Tuesday, April 01, 2014

What's the Main Idea? Bla Bla Bla

I have for years found the question, "What's the main idea?" unhelpful, inauthentic, and downright sinister and damaging.  OK, that might be a little over the top, so let me give you three details to prove my point! Actually, don't look for those details because you won't find them.  What I find is that authors don't write to make just one singular point. (unless they are writing nauseating textbooks sold for millions of dollars to school districts)

For example, is there a main idea in Romeo and Juliet?  There are themes a-plenty, but not a main idea with a singular purpose.  Sure, you could summarize the boo,  "Two confused teenagers (sorry redundant adjectives here) fall in love against family's wishes and end badly".  But, is that all that William Shakespeare was trying to get his readers to understand and appreciate?  Hardly!

So,  if we shouldn't ask about the main idea and supporting details, what should we ask?  Well, first of all it is important to know that articles and texts often make claims and back those claims with evidence and examples, therefore it is important for students to know the difference between a claim an evidence that backs up that claim.  As for how to get students invested in the author's intent,  Vicki Vinton wrote an excellent post about an Expeditionary Learning lesson on Esperanza Rising.  In the comments of that post, she posed the following question:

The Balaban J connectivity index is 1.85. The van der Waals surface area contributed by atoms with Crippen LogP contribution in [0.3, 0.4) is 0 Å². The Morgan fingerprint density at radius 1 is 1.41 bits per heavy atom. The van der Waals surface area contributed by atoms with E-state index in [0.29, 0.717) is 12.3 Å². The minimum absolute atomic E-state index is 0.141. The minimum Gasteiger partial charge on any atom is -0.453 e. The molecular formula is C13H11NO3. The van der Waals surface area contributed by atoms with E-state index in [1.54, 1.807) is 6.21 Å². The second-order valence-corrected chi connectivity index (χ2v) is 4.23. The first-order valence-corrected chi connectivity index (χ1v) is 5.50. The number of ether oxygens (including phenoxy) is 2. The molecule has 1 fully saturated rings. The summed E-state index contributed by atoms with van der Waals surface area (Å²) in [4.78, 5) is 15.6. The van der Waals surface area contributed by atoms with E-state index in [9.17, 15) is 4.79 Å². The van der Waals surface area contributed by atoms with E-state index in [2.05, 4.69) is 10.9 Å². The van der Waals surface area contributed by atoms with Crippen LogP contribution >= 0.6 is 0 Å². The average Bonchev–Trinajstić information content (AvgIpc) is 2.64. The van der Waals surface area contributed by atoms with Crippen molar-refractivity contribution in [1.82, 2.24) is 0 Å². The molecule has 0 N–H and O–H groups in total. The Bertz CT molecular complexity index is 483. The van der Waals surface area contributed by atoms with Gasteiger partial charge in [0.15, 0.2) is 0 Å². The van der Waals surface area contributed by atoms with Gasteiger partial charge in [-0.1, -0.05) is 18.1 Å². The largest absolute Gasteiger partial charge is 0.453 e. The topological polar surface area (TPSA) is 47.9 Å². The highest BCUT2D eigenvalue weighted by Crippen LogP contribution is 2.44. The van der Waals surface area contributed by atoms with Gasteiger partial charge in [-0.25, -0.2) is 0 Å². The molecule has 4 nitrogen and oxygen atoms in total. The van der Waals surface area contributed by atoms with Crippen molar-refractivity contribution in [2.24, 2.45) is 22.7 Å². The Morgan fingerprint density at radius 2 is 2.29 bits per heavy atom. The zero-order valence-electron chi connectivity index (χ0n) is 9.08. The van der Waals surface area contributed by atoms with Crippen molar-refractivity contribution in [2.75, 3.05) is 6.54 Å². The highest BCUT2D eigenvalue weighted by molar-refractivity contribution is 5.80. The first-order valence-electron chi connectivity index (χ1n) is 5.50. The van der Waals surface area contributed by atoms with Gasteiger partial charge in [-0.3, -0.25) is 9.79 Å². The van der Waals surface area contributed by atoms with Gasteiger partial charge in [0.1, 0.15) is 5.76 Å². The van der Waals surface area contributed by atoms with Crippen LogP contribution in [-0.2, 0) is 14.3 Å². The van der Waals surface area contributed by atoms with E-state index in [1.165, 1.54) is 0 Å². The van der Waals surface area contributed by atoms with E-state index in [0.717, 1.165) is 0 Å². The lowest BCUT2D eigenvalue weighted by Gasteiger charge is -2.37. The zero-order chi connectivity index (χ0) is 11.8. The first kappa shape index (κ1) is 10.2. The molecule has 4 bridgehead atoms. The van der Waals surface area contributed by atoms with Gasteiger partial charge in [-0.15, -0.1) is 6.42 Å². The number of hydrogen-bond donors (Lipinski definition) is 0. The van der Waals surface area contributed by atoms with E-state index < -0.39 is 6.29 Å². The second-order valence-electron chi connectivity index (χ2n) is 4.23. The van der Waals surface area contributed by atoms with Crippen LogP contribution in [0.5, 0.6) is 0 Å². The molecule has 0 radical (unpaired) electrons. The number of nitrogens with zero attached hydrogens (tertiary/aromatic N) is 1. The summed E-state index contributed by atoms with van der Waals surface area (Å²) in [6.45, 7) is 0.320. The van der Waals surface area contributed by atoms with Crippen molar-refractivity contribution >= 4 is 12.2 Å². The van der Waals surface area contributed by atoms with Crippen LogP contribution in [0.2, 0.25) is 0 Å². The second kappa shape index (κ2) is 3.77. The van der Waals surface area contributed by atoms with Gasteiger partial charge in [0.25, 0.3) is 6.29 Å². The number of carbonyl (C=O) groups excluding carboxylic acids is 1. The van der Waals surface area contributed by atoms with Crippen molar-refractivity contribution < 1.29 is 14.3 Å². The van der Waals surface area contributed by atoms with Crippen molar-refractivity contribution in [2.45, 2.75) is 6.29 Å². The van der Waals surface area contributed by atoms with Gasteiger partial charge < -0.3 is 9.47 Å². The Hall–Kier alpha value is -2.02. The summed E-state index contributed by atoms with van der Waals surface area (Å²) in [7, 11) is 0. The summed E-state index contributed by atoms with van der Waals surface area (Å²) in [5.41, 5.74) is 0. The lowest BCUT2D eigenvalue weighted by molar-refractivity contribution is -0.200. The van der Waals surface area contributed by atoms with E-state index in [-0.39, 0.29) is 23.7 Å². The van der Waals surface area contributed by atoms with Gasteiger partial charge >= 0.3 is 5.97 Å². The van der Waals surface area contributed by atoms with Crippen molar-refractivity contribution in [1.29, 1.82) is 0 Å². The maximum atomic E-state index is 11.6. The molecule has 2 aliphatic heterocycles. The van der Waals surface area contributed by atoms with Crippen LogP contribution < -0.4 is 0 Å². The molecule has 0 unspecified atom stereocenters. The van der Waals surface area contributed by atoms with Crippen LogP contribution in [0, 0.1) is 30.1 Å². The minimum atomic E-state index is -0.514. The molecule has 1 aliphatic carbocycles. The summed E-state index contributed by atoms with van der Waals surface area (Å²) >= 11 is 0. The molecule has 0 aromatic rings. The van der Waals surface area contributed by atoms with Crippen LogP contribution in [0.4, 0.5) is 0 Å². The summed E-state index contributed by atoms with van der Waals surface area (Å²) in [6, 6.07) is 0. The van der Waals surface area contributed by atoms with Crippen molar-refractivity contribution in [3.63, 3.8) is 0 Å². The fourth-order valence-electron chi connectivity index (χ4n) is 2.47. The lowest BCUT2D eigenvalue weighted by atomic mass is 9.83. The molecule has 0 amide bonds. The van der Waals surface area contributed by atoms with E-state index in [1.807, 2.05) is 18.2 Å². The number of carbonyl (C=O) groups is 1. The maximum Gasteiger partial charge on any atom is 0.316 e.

I’ve been finding that it really makes a difference if we ask kids what they think the writer wanted them to understand, versus what’s the main idea or the important details.

This questions causes the reader to consider that there is an actual human being directing the scope and purpose of the text, who might actually be trying to tell them something important, interesting, or even entertaining.  It also allows for a much richer discussion that will not simply contain that one perfect answer that is residing inside the questioner's head.  What do you think?  What are the questions you ask to get students to engage with a text and more completely understand what the author was trying to accomplish. In case my thinking was unclear, maybe this will help.

The main idea of this blog post was.

A.  Main idea is an illusion fostered by the Platonic school of philosophy
B.  Textbooks are written by robots
C.  Vicki Vinton - one smart lady
D.  Questions are kind of important

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